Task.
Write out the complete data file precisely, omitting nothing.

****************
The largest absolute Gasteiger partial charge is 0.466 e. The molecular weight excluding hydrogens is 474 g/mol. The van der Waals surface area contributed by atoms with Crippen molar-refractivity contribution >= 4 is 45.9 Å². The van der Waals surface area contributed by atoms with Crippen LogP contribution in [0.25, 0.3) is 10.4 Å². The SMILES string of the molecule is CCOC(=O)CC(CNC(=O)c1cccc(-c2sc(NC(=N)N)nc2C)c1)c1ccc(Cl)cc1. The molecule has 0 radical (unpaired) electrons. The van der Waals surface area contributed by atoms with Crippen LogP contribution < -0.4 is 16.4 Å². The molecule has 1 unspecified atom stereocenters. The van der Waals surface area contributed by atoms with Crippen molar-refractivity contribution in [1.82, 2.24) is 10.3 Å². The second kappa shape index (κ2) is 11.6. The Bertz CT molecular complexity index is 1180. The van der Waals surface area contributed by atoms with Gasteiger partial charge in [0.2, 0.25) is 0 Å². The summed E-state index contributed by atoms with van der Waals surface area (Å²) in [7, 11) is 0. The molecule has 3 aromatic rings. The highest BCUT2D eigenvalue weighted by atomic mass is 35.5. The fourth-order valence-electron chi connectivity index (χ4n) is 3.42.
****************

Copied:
The largest absolute Gasteiger partial charge is 0.466 e. The molecular weight excluding hydrogens is 474 g/mol. The van der Waals surface area contributed by atoms with Crippen molar-refractivity contribution >= 4 is 45.9 Å². The van der Waals surface area contributed by atoms with Crippen LogP contribution in [0.25, 0.3) is 10.4 Å². The SMILES string of the molecule is CCOC(=O)CC(CNC(=O)c1cccc(-c2sc(NC(=N)N)nc2C)c1)c1ccc(Cl)cc1. The molecule has 0 radical (unpaired) electrons. The van der Waals surface area contributed by atoms with Crippen LogP contribution < -0.4 is 16.4 Å². The molecule has 1 unspecified atom stereocenters. The van der Waals surface area contributed by atoms with Crippen molar-refractivity contribution in [1.82, 2.24) is 10.3 Å². The second kappa shape index (κ2) is 11.6. The Bertz CT molecular complexity index is 1180. The van der Waals surface area contributed by atoms with Gasteiger partial charge in [0.2, 0.25) is 0 Å². The summed E-state index contributed by atoms with van der Waals surface area (Å²) in [7, 11) is 0. The molecule has 3 aromatic rings. The highest BCUT2D eigenvalue weighted by atomic mass is 35.5. The fourth-order valence-electron chi connectivity index (χ4n) is 3.42.